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I am using debian squeeze and want to create an offline repository or a cd/dvd for the debian non-free branch. I looked around the internet and all i found out is that there are neither iso images nor there are jidgo files for creating such image so I had the idea to fetch the packages from one of the debian package servers using:

 wget -r --no-parent -nH -A*all.deb,*any.deb,*i386.deb \

I know that that I must use file: in my */etc/apt/sources.list* to indicate local repositories but how do I actually create one so that apt or aptitude understands this?

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I suggest reading Debian's documentation about setting up your own apt repo: – birryree Feb 23 '12 at 22:35
Oh thanks didn't see it there apt-ftparchive did solve this for me. – l1zard Feb 24 '12 at 11:41

1 Answer 1

(Answered in a questioned edit. Converted to a community wiki answer. See What is the appropriate action when the answer to a question is added to the question itself? )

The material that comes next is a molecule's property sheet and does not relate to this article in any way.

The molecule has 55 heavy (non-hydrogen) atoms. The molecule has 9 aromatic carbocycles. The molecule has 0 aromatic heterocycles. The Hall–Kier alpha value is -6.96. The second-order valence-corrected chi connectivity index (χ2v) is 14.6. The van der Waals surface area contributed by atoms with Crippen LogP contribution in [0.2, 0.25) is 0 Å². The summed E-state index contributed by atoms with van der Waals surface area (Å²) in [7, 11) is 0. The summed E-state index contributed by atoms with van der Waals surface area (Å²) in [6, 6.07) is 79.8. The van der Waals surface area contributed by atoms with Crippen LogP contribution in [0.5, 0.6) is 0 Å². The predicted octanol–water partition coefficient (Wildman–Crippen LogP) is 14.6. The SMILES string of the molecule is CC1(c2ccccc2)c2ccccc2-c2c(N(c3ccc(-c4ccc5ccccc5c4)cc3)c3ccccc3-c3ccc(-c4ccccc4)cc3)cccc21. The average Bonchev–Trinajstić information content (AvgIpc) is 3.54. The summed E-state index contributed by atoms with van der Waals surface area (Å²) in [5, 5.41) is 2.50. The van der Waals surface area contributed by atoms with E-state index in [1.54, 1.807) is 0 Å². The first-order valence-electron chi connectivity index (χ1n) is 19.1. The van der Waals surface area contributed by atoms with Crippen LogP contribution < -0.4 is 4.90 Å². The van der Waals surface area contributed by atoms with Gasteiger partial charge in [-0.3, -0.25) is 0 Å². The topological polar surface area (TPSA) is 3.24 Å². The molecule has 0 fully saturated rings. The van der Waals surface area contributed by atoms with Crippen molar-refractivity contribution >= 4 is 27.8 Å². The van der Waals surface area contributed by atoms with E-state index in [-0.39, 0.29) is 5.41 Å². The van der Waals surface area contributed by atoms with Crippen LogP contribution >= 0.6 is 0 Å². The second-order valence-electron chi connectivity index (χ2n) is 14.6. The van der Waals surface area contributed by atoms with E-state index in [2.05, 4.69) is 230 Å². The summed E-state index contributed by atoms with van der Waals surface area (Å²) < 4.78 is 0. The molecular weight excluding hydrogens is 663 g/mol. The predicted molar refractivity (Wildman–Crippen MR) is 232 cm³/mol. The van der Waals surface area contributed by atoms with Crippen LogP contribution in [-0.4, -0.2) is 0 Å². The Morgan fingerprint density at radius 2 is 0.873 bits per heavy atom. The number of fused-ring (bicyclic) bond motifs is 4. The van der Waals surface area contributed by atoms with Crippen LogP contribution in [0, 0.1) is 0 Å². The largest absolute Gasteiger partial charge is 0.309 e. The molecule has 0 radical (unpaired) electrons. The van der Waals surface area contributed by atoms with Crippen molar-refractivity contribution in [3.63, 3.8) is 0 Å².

The OP wrote:

Update: With a few ugly tricks I was able to extract the needed data from pool and the dist folder.

I used the unzipped Package.gz to do this:

grep '^Package\:.*' Packages|awk '{print $2}' >> Names.lst
grep '^Version\:.*' Packages|awk '{print $2}' >> Versions.lst
grep '^Architecture\:.*' Packages|awk '{print $2}' >> Arch.lst

With vim I find and remove the ':' in the file Versions.lst and generate a shorter Content.lst more easy to parse with bash tools:

paste Names.lst Versions.lst Arch.lst >> Content.lst

Now I do this:

cat content.lst | while read line; \
do echo "$(echo $line|awk '{print $1}')\
_$(echo $line|awk '{print $2}')_$(echo $line|awk '{print $3}')";\
done >> content.lst.tmp && mv content.lst.tmp content.lst

which generates me the file names in the debian directory I need. When finishing with my downloads using wget I find and rsync the needed file names. mv does not work here because I needed the structure as it is referring to in Packages.gz:

cat content.lst |while read line; \
do find debian/ -type f -name ${line}.deb -exec \
rsync -rtpog -cisR {} debian2/ \; ;done 
rm -r debian && mv debian2 debian

To receive the complete dists tree structure I used wget again:

wget -c -r --no-parent -nH -A*.bz2,*.gz,Release \

I think the only thing I have to do now is to create the Contents.gz file.

The Contents.gz file can easily be created using the apt-ftparchive program:

apt-ftparchive contents > Contents-i386 && gzip -f Contents-i386
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